What results, overall, is a kind of “I can’t go on/I must go on” sensibility. The show characteristically avoids both outrage and joy, instead conveying a restrained and depressive air.

Eddie Rudolfo Aparicio’s monolith made of amber is actually embedded with scraps of documents, which, we are informed, were “produced by white activists in Los Angeles and New York looking at the complex relationship between privilege and solidarity.” Unable to understand what this meant, I went to the audio guide, where the artist says he feels like we are stuck in history, “how time and history is very cyclical,” with today’s struggles of Central American migrants mirroring struggles from the past. He does say we should learn from the inspiring examples contained in the texts here. Yet in the galleries, it is impossible to make out what any of the texts are, as if the form of the art itself were pushing back against the thought, conceding we are stuck.

Illegible documents suspended in amber

Detail of Eddie Rudolfo Aparicio, Paloma Blanca Deja Volar/White Dove Let Us Fly (2024). Photo by Ben Davis.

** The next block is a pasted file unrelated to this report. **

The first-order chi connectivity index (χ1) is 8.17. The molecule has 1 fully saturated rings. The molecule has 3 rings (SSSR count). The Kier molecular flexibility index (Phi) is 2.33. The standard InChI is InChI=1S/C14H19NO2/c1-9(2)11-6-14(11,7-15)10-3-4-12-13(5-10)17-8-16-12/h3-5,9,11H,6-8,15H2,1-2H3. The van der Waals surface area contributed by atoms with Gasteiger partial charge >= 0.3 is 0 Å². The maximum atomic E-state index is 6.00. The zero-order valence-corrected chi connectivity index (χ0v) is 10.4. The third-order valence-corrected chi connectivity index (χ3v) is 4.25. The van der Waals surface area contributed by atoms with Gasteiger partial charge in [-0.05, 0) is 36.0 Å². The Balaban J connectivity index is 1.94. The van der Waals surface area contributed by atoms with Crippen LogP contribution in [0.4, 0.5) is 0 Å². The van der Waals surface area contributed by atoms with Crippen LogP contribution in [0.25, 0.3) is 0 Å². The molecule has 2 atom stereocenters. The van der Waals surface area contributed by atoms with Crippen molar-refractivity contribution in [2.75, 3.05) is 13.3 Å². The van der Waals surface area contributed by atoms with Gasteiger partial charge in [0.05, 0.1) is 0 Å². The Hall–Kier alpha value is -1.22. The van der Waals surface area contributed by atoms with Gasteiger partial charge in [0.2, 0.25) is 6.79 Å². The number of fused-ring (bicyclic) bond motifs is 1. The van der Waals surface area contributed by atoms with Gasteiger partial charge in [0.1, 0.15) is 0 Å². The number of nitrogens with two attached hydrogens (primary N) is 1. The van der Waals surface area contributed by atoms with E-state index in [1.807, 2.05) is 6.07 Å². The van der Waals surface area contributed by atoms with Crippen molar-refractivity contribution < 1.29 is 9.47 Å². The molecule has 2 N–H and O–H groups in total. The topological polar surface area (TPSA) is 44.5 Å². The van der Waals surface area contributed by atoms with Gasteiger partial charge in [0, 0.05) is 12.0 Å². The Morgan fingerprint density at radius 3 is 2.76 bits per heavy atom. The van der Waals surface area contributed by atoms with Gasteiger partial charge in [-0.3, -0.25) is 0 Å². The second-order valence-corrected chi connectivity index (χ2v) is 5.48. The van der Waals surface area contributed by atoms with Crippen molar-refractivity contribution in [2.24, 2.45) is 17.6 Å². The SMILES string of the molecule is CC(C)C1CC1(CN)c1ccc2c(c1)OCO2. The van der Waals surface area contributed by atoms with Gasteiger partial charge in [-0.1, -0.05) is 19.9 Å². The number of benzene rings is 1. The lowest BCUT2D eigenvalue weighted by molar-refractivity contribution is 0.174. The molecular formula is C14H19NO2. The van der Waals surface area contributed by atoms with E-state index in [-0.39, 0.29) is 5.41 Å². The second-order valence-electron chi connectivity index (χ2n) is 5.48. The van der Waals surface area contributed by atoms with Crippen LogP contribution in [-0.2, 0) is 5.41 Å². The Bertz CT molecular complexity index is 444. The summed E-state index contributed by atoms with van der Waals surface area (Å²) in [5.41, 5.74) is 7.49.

So far, the critical reaction to this show has been “meh.” That’s my first impression, too, though as with “Quiet as It’s Kept,” when I dig in, I find more to love (though I ultimately liked “Quiet as It’s Kept” more). To be clear, I don’t find the big themes of “Even Better Than the Real Thing” objectionable, on their own. But, also, there’s more going on in contemporary art than mournful post-conceptualism and personal ritual. I do think that it is a big mistake that biennials have given themselves over so completely to one vibe, which robs even good works in this vein of the contrast they need to connect.

A painting of a geometric seascape with a red sky framed by a serpentine white form

Takako Yamaguchi, Clasp (2022) in the Whitney Biennial. Photo by Ben Davis.

Because of the lack of contrast, I guess the works that stand out for me most are the ones that cut a bit against those dominant tones. The hard-edged, stylish geometric landscape paintings by Takako Yamaguchi are very pleasurable, with a lot of crystalline visual beauty.

A sketch for multiple fake products including a "Fanny Pack that Looks Like an Actual Fanny"

Detail of Pippa Garner, Inventor’s Office (2021). Photo by Ben Davis.